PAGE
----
AUGUSTA — Maine lawmakers heard testimony Wednesday on a bill that would allow doctors to prescribe a terminally ill patient a fatal dose of medication at the patient’s request.

Rep. Patricia Hymanson, D-York, speaks during a news conference Monday about a bill she’s sponsoring that would allow terminally ill patients to end their own lives with a fatal dose of medication. Press Herald photo by Scott Thistle

Dozens of supporters and critics testified at a hearing on the proposed legislation sponsored by Democratic Rep. Patty Hymanson. The bill would allow patients facing death within six months from a terminal disease to be given a fatal dose of medication by a doctor and administer it themselves.

A similar bill passed Maine’s Senate in 2017 but it failed to gain support in the House.

In case lawmakers reject the new bill, supporters are gathering signatures to put the matter on the ballot to allow voters to decide.

“The bill before you safeguards against someone with dementia, mental illness, inability to understand or who is coerced to use this process,” Hymanson said Wednesday.

Hymanson modeled the bill after a 1997 Oregon law that allows terminally ill patients to take medicine given by a doctor to end their lives.

Seven states have laws allowing medical aid in dying — California, Colorado, Hawaii, Montana, Oregon, Vermont and Washington — as does the District of Columbia.

She said Oregon’s data shows 79 percent of patients who utilized the law had cancer, while 93 percent died at home and 90 percent had hospice services. Top concerns reported by such patients included loss of autonomy, decreased ability to participate in a meaningful life and loss of dignity, Hymanson added.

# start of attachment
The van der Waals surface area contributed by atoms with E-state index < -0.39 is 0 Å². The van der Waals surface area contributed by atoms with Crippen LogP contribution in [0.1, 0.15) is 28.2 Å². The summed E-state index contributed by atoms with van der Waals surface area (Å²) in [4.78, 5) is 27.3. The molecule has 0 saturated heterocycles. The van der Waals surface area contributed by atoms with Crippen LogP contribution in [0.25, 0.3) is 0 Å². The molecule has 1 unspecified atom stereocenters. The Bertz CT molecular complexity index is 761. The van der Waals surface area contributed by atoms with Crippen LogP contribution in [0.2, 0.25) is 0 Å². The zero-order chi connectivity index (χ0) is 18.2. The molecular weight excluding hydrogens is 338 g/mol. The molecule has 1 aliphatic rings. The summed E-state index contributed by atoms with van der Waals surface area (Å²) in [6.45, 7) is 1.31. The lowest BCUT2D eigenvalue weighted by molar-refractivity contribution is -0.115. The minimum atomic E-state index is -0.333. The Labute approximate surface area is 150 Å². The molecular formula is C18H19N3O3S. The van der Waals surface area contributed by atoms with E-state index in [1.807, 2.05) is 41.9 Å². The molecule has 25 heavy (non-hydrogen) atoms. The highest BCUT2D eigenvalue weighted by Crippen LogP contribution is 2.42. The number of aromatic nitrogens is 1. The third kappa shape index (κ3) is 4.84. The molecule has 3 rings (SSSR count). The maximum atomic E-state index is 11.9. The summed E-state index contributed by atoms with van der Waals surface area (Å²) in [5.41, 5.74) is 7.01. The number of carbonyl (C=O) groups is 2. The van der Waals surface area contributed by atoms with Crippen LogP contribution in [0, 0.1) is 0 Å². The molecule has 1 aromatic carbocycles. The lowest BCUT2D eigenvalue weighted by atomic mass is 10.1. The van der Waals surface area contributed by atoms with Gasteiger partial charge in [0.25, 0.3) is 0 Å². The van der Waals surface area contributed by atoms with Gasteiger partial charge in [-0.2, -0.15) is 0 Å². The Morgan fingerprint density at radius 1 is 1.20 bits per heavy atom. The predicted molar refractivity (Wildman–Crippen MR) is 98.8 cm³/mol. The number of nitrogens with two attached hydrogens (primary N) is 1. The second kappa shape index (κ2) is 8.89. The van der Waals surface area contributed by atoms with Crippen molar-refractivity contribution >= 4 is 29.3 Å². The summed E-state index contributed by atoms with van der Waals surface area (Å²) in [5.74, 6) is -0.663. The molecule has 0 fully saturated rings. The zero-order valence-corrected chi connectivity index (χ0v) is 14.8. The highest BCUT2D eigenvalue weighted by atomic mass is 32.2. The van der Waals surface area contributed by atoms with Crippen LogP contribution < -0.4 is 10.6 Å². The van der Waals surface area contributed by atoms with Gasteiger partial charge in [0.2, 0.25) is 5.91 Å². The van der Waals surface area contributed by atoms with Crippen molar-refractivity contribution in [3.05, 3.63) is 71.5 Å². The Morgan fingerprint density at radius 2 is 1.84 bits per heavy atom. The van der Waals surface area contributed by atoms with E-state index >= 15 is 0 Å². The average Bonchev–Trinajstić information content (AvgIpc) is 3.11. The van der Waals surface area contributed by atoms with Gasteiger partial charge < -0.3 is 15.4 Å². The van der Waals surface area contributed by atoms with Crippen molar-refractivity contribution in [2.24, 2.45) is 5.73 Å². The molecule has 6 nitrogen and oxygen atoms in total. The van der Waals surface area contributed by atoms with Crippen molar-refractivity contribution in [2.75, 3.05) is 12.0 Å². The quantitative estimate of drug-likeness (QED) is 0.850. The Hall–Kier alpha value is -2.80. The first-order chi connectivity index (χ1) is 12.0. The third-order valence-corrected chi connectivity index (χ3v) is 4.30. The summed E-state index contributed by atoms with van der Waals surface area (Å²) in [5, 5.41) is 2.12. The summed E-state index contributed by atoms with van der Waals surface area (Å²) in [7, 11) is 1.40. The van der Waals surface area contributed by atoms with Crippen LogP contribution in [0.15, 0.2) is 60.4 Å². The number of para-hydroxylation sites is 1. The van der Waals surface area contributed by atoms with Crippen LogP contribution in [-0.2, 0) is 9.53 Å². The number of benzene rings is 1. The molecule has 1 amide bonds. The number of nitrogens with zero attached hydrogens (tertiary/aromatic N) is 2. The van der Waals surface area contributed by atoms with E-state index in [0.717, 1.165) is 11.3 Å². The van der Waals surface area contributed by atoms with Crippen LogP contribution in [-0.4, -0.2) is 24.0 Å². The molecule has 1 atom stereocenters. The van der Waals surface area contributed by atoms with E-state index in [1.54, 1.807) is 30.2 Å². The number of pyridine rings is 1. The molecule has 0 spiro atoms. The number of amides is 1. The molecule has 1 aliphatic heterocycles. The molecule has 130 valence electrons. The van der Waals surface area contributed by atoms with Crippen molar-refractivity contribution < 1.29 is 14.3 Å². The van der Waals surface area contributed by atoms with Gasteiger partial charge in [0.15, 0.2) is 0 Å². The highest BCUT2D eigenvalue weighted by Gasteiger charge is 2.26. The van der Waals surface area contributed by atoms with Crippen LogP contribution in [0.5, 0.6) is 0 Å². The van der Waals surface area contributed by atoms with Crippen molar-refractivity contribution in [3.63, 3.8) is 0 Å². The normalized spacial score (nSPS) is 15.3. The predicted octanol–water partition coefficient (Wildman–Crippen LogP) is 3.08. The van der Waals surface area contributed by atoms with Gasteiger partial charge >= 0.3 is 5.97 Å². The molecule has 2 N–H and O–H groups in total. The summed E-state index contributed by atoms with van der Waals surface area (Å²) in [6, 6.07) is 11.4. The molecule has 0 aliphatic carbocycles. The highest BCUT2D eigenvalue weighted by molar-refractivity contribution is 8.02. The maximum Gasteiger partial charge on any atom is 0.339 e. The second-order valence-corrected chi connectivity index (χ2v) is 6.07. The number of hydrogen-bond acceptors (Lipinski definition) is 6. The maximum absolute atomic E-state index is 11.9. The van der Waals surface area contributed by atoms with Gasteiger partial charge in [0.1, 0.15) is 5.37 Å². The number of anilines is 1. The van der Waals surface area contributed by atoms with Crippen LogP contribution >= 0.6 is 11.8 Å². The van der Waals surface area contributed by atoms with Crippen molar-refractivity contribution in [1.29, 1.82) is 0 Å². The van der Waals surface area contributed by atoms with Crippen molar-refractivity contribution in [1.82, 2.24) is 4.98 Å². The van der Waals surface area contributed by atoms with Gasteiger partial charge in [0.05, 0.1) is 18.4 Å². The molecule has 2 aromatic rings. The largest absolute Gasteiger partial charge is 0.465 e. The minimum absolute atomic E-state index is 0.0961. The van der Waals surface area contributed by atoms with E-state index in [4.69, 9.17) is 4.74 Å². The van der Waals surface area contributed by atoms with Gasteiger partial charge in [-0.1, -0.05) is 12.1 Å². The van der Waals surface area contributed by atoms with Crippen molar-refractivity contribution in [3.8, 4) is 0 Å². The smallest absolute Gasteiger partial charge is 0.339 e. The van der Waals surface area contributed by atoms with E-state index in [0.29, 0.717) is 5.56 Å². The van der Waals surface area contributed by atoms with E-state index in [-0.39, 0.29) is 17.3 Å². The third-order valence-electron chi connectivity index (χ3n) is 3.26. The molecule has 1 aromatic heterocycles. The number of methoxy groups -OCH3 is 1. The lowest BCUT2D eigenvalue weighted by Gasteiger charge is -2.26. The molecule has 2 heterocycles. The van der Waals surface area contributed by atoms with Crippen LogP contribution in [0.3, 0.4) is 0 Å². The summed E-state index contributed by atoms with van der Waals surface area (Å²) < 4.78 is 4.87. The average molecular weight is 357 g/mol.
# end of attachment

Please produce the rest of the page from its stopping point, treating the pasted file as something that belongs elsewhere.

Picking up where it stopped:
Right-to-life, religious groups, medical professionals and others argued that lawmakers should instead focus on improving end-of-life care, including hospice and mental health treatment.

Kristina Terry, a hospice nurse from Benton, said she once cared for a woman who began to refuse medication in efforts to hasten her death. She said she and her colleagues focused on discovering what gave the women meaning.

“She moved from a state of mind of wanting to die to allowing death to come naturally and being at peace with it,” Terry said in a written testimony to lawmakers.

But supporters said Maine’s bill includes protections aimed at vulnerable people while giving them the option to choose.

The newest bill would allow patients with terminal illnesses to ask for a fatal dose of prescription drugs. Patients would need to follow a procedure that includes two waiting periods, a second opinion by a consulting physician, and one written and two oral requests.

The bill would also criminalize the act of coercing a person into requesting such medications. Health care providers could opt out.

Beals resident Valerie Aponik, a retired nurse, said anyone with a terminal illness and a sound mind should be able to choose to end life on their terms.

“They do not want to suffer as they wait for the body’s systems to finally let go,” she said.

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